Love Song by John Kolvenbach. Centrepiece Theatre directed by Jordan Best at The Q, Queanbyean Performing Arts Centre, October 5-9 and 12-15, 2011.
Reviewed by Frank McKone
My evening began with a rather boring and certainly unsophisticated presentation of the Canberra Theatre Centre’s program for 2012. That doesn’t mean that the program contains no shows of interest. Just the unfunny ‘humour’ of the on-stage presenters between talking heads videos was terribly anti-dramatic, in unfortunate contrast, I should say, to the excellent modern dance item by Charmene Yap and Richard Cilli from Sydney Dance Company. Even the aria and duet from Don Giovanni, though sung quite well, were not staged or acted to the standard one might expect for this theatre.
The 2012 season is an eclectic and quite varied set of ‘Collected Works’ which you can check out at canberratheatrecentre.com.au/season2012 .
What a relief, then, to dash over to Queanbeyan for Love Song. Jordan Best’s Centrepiece Theatre have done good work since their inception six years ago, and have become one of the region’s reliably worthwhile small independent companies. The Q stage, also small and worthwhile, with good sightlines and acoustics, was a nice choice of venue for this production.
Direction and design are right for this play, and all the actors – Tim Sekuless as Beane, Jenna Roberts as his sister Joan, Jim Adamik as her husband Harry and Sophie Benassi as Beane’s ‘lover’ Molly – have captured the absurdity of the situation, timed the comedy very well and created a genuine sense of empathy at the right moments.
The tricky thing about this play is that it can easily appear that Beane represents a realistic character with a mental illness. Some reviewers of other productions seem to assume this, but what is his illness? Is it an extreme form of autism? No, autistic people are normally rational, despite their problems with making social connections. Is it depression? It certainly seems bi-polar, but Beane’s kind of fantasy is out of place. Is it schizophrenia, since Beane seems to have illusions which seem real to him? Perhaps. But in the end this play is not derived from the author’s research into actual mental health states.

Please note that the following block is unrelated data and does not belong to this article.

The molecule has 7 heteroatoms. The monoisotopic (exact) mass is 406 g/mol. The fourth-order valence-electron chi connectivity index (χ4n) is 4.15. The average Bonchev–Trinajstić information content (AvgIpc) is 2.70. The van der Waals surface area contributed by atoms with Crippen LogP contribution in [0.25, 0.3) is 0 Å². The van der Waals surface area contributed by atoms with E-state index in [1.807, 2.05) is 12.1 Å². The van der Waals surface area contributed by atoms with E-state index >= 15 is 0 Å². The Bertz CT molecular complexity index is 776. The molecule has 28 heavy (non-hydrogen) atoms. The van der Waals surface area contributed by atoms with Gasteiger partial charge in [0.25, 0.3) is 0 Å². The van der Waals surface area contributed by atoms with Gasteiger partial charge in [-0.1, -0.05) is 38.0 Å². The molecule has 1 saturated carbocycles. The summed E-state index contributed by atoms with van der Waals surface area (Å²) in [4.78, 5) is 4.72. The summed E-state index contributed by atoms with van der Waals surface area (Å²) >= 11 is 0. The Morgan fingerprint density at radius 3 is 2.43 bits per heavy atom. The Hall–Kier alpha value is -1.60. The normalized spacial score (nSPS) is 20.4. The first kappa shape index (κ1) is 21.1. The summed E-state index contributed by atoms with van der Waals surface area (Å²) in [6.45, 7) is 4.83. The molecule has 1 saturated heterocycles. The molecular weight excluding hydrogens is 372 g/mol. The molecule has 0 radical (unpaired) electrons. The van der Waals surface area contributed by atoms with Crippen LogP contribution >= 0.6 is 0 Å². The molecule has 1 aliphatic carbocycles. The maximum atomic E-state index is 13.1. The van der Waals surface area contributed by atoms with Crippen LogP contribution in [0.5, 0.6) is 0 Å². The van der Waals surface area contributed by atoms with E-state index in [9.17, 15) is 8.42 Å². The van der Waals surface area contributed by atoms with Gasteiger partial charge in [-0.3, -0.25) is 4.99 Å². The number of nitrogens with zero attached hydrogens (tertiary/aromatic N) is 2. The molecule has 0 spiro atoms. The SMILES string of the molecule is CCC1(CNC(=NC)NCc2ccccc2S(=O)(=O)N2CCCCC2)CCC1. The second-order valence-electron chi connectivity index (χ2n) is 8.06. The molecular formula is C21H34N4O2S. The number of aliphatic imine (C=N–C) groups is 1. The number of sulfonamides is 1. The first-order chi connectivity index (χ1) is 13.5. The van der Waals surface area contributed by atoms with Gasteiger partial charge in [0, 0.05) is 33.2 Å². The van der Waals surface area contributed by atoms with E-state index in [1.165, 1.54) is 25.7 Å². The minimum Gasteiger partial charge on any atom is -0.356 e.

His characters are metaphors for types of people. The play is a purely fictional dramatic construct, designed to make us think about ourselves in comparison to his characters. It seems a very modern play (first produced in 2006) but the technology, the language and the jobs characters have are merely superstructure.
Beane represents no more than a character who is unable to understand the world he lives in, and creates a fantasy (Molly) of sexual success. Only when he comes to recognise what he has done does he begin to come to terms with reality. This is Hamlet – though Ophelia is real, it is her role as his fantasy which he has to come to terms with: a tragedy because she really dies before he reaches understanding. Kolvenbach plays something of a game with us by making Molly appear to be real to us, as well as to Beane, and she appears to us to really leave him at the point of his realisation that she is no more than his fantasy. This makes for a happy ending – making the play a comedy.
Because the play is an imaginary construct, the production needs to make that clear to us. The provenance of this play is more like the absurdism of Ionesco’s Rhinoceros or Beckett’s Waiting for Godot than even Albee’s The Zoo Story which at first sight it seems to be similar to. On the other hand all these authors were much more stringent, and never produced a neat OK conclusion like Kolvenbach, where Joan and Harry find love while Beane finds himself. Nor did Shakespeare. Maybe Kolvenbach has not honestly come to terms with the reality of the human condition.
Yet, despite Kolvenbach not being quite the great playwright, Jordan Best and her team have done his script proud. In fact they have made the play seem better than it is. What that says about coming to terms with reality, I’ll leave to you, the reader and hopefully the viewer of Love Song at The Q.